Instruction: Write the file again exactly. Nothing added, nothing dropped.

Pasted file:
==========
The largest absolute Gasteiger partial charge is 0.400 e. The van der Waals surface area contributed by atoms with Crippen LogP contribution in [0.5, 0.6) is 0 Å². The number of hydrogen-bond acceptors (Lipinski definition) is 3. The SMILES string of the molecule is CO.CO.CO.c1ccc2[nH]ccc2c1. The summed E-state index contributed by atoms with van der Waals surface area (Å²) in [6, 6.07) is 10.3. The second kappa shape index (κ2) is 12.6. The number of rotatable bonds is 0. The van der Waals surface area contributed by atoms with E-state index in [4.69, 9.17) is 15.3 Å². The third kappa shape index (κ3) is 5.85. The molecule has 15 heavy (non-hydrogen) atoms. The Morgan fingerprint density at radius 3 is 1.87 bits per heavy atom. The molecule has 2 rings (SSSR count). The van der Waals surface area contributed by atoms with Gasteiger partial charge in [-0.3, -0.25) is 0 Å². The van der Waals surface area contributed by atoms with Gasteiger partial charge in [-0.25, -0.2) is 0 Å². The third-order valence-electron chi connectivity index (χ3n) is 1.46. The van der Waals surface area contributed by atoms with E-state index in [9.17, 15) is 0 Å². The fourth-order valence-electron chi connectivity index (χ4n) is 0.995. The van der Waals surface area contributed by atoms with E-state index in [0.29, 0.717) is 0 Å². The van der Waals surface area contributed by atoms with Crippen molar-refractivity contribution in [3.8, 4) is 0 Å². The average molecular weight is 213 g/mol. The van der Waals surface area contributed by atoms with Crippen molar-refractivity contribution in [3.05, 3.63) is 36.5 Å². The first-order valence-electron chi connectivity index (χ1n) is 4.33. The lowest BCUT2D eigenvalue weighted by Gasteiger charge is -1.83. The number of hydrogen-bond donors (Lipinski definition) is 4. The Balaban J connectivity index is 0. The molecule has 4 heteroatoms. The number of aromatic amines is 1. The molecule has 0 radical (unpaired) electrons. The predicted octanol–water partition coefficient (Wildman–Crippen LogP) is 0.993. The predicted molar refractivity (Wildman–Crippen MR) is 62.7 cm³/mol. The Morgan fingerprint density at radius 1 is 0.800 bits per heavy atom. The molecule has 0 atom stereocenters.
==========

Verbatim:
The largest absolute Gasteiger partial charge is 0.400 e. The van der Waals surface area contributed by atoms with Crippen LogP contribution in [0.5, 0.6) is 0 Å². The number of hydrogen-bond acceptors (Lipinski definition) is 3. The SMILES string of the molecule is CO.CO.CO.c1ccc2[nH]ccc2c1. The summed E-state index contributed by atoms with van der Waals surface area (Å²) in [6, 6.07) is 10.3. The second kappa shape index (κ2) is 12.6. The number of rotatable bonds is 0. The van der Waals surface area contributed by atoms with E-state index in [4.69, 9.17) is 15.3 Å². The third kappa shape index (κ3) is 5.85. The molecule has 15 heavy (non-hydrogen) atoms. The Morgan fingerprint density at radius 3 is 1.87 bits per heavy atom. The molecule has 2 rings (SSSR count). The van der Waals surface area contributed by atoms with Gasteiger partial charge in [-0.3, -0.25) is 0 Å². The van der Waals surface area contributed by atoms with Gasteiger partial charge in [-0.25, -0.2) is 0 Å². The third-order valence-electron chi connectivity index (χ3n) is 1.46. The van der Waals surface area contributed by atoms with E-state index in [9.17, 15) is 0 Å². The fourth-order valence-electron chi connectivity index (χ4n) is 0.995. The van der Waals surface area contributed by atoms with E-state index in [0.29, 0.717) is 0 Å². The van der Waals surface area contributed by atoms with Crippen molar-refractivity contribution in [3.8, 4) is 0 Å². The average molecular weight is 213 g/mol. The van der Waals surface area contributed by atoms with Crippen molar-refractivity contribution in [3.05, 3.63) is 36.5 Å². The first-order valence-electron chi connectivity index (χ1n) is 4.33. The lowest BCUT2D eigenvalue weighted by Gasteiger charge is -1.83. The number of hydrogen-bond donors (Lipinski definition) is 4. The Balaban J connectivity index is 0. The molecule has 4 heteroatoms. The number of aromatic amines is 1. The molecule has 0 radical (unpaired) electrons. The predicted octanol–water partition coefficient (Wildman–Crippen LogP) is 0.993. The predicted molar refractivity (Wildman–Crippen MR) is 62.7 cm³/mol. The Morgan fingerprint density at radius 1 is 0.800 bits per heavy atom. The molecule has 0 atom stereocenters.